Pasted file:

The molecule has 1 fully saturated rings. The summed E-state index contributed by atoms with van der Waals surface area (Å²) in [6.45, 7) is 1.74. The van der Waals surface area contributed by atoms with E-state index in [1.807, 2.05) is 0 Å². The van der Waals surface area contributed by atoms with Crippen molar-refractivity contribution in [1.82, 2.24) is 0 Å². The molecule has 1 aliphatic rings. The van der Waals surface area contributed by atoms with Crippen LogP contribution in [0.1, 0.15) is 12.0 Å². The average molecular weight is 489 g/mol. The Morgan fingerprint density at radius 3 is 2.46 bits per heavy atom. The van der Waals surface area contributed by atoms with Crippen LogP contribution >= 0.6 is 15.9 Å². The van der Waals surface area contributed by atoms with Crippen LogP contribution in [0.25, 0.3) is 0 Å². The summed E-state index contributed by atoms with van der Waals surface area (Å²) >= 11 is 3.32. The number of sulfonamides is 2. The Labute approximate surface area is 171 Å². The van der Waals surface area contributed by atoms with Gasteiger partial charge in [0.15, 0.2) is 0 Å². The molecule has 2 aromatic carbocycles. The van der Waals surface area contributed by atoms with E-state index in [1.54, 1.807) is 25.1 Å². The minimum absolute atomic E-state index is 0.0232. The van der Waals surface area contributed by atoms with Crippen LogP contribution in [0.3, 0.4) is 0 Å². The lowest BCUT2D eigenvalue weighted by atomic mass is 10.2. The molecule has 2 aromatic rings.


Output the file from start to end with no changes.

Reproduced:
The molecule has 1 fully saturated rings. The summed E-state index contributed by atoms with van der Waals surface area (Å²) in [6.45, 7) is 1.74. The van der Waals surface area contributed by atoms with E-state index in [1.807, 2.05) is 0 Å². The van der Waals surface area contributed by atoms with Crippen molar-refractivity contribution in [1.82, 2.24) is 0 Å². The molecule has 1 aliphatic rings. The van der Waals surface area contributed by atoms with Crippen LogP contribution in [0.1, 0.15) is 12.0 Å². The average molecular weight is 489 g/mol. The Morgan fingerprint density at radius 3 is 2.46 bits per heavy atom. The van der Waals surface area contributed by atoms with Crippen LogP contribution >= 0.6 is 15.9 Å². The van der Waals surface area contributed by atoms with Crippen LogP contribution in [0.25, 0.3) is 0 Å². The summed E-state index contributed by atoms with van der Waals surface area (Å²) >= 11 is 3.32. The number of sulfonamides is 2. The Labute approximate surface area is 171 Å². The van der Waals surface area contributed by atoms with Gasteiger partial charge in [0.15, 0.2) is 0 Å². The molecule has 2 aromatic carbocycles. The van der Waals surface area contributed by atoms with E-state index in [1.54, 1.807) is 25.1 Å². The minimum absolute atomic E-state index is 0.0232. The van der Waals surface area contributed by atoms with Crippen LogP contribution in [0.3, 0.4) is 0 Å². The lowest BCUT2D eigenvalue weighted by atomic mass is 10.2. The molecule has 2 aromatic rings.